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Rhino Poaching

Black Rhino

Success turned to failure?

On the verge of extinction in the 1980's, the Black Rhino became the symbol of conservation as support rallied to put a stop to poaching and save this species. The combination of zero tolerance approach to poachers, public support and education reaped great benefits for both the Black and White Rhino and became the conservation success story of the century as population numbers climbed year on year. The rhino was saved, we could stop worrying. It seems we were lulled into a false sense of security after a job well done.

Unfortunately, it's never that easy. Just as bacteria grow resistant to antibiotics and breed stronger strains, the poachers are back; stronger than ever. With the price of rhino horn at it's highest level ever, outstripping the price of gold, the poachers can afford to go high-tech. They go in with helicopters, mimicking the patrols and movements of conservationists. The helicopter is used to either direct ground parties to their quarry or more directly, to find and kill the rhino, harvest the horn and disappear before an alarm is raised.

On occasion, scheduled veterinary drugs have been used on the rhino, but even then it doesn't always survive. Overdosing, cutting too deep into the horn and not treating the area after dehorning can all lead to death.

What use is rhino horn?

White Rhino

Most of the horn from rhinos killed in East Africa ends up in the Yemen, where it is made into ornamental handles for daggers (jambiyas) while horn from rhinos poached in southern Africa (as well as from those poached in Asia) makes its way to the Far East where it is used in traditional medicine. Although jambiyas can have handles made of a range of substances, such as precious metals, buffalo or plastic, and can be decorated with gemstones, those made of rhino horn are regarded as the highest status symbol.

Contrary to popular belief, rhino horn is not used as an aphrodisiac. In certain Asian countries, ground rhino horn is used to cure almost everything such as headaches, fever, typhoid, vomiting, smallpox and arthritis, but not impotence and sexual inadequacy.

Rhino horn has been an integral component of traditional Chinese medicine for thousands of years. It matters little where the rhinos come from; the horn of a rhinoceros from any continent may be used for medical purposes.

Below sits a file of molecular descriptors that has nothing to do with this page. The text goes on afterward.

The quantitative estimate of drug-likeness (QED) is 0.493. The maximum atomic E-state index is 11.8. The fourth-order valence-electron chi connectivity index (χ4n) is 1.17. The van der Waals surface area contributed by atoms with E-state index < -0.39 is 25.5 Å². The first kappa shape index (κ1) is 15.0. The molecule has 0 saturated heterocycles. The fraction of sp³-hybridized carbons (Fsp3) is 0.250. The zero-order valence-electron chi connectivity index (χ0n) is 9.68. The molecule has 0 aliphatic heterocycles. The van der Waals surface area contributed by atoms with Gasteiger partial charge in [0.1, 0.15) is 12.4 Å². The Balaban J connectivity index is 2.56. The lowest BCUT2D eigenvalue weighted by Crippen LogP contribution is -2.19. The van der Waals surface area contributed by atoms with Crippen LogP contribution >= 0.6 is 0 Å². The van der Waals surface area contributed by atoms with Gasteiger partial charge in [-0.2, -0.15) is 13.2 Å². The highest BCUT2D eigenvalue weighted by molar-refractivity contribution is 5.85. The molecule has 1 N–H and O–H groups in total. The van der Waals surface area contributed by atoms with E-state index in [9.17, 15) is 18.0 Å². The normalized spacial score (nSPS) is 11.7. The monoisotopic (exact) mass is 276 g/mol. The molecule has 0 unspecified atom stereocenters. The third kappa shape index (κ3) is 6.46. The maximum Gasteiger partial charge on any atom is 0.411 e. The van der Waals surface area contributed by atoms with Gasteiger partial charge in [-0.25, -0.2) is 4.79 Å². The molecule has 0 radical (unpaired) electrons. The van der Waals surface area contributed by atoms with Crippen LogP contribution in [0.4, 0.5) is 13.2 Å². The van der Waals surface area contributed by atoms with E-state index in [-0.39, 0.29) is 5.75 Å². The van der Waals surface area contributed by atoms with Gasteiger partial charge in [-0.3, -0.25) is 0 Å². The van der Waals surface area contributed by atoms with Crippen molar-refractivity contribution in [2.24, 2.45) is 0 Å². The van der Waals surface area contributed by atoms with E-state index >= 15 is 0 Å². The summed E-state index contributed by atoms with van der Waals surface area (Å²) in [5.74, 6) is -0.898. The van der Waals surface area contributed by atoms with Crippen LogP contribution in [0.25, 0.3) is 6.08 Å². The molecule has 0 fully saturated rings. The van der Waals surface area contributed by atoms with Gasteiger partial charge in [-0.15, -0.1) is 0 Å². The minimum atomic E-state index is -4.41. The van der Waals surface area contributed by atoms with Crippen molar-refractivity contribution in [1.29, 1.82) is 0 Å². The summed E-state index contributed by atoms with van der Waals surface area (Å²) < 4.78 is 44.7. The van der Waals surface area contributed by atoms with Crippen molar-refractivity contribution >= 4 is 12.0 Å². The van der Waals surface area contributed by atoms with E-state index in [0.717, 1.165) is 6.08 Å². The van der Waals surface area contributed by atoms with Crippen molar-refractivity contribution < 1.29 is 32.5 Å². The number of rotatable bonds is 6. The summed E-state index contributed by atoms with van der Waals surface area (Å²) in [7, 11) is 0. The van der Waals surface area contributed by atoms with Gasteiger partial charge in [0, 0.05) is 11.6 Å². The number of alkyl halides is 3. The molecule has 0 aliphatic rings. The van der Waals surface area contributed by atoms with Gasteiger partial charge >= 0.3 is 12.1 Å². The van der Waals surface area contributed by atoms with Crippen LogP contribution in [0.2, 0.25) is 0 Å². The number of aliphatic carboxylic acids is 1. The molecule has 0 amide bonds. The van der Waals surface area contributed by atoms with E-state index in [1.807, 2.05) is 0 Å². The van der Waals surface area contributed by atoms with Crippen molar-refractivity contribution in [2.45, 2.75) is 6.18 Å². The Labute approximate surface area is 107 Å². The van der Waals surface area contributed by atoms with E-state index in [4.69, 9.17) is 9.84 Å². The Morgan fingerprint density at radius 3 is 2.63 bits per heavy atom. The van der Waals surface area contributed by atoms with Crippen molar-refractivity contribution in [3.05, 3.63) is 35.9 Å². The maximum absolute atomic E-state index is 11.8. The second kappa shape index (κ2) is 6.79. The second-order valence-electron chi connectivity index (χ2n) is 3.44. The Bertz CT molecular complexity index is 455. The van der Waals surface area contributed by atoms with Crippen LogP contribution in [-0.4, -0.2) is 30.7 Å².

Although rhino horn has no medicinal effects on humans, superstitions about rhino horn persist in southeast and east Asia, where rhino horn is unfortunately believed to be a "remedy" for various ailments, such as fever and pain. The cultural myths surrounding rhino horn are why rhinos are slaughtered illegally - and why wild rhino populations in Africa and Asia are at risk of extinction.

There are five species of rhinoceros, and with the exception of one subspecies of the African white rhino, all are in danger of being hunted to extinction for their horns.

Increased demand

Poaching is once again reaching levels that the rhino population cannot survive and we need to act now to save the rhino again. A look at the figures for the last few years shows the alarming growth in poaching.

Year Rhinos poached
2007 13
2008 83
2009 122
2010 333
2011 448
2012 668

There are two main reasons for this increase that can be directly linked to the control actions effected by the Department of Environment and Tourism. First was the implementation of the Threatened or Protected Species (TOPS) permitting system in early 2008, that closed the door on using hunting as a method of obtaining the horn. Second, a national moratorium issued in February 2009, placed an indefinite ban on the trade of individual rhino horns, any derivatives or products of the horns within South Africa.

This has totally cut off the small, but legal, supply that was on offer, enabling the black market to exploit this resource once again. Banning has never worked as a control method. By allowing a controlled trade in rhino horn, we can diminish the black market demand and invest the proceeds back into conserving the rhino.

How to help

Visit StopRhinoPoaching.com for information on donations, signing a petition, reporting suspicious activity and creating community awareness.

More resources

Become a fan of Saving Rhino's on facebook and invite your friends.

International Rhino Foundation

Save the Rhino


  Article Date: 20 August 2010


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Did You Know ?

The name Mesembryanthemum (the genus that vygies belong to) was first coined by Jacob Breyne in 1689 to convey the meaning 'noon-flowering' from the Greek Mesembria meaning midday.

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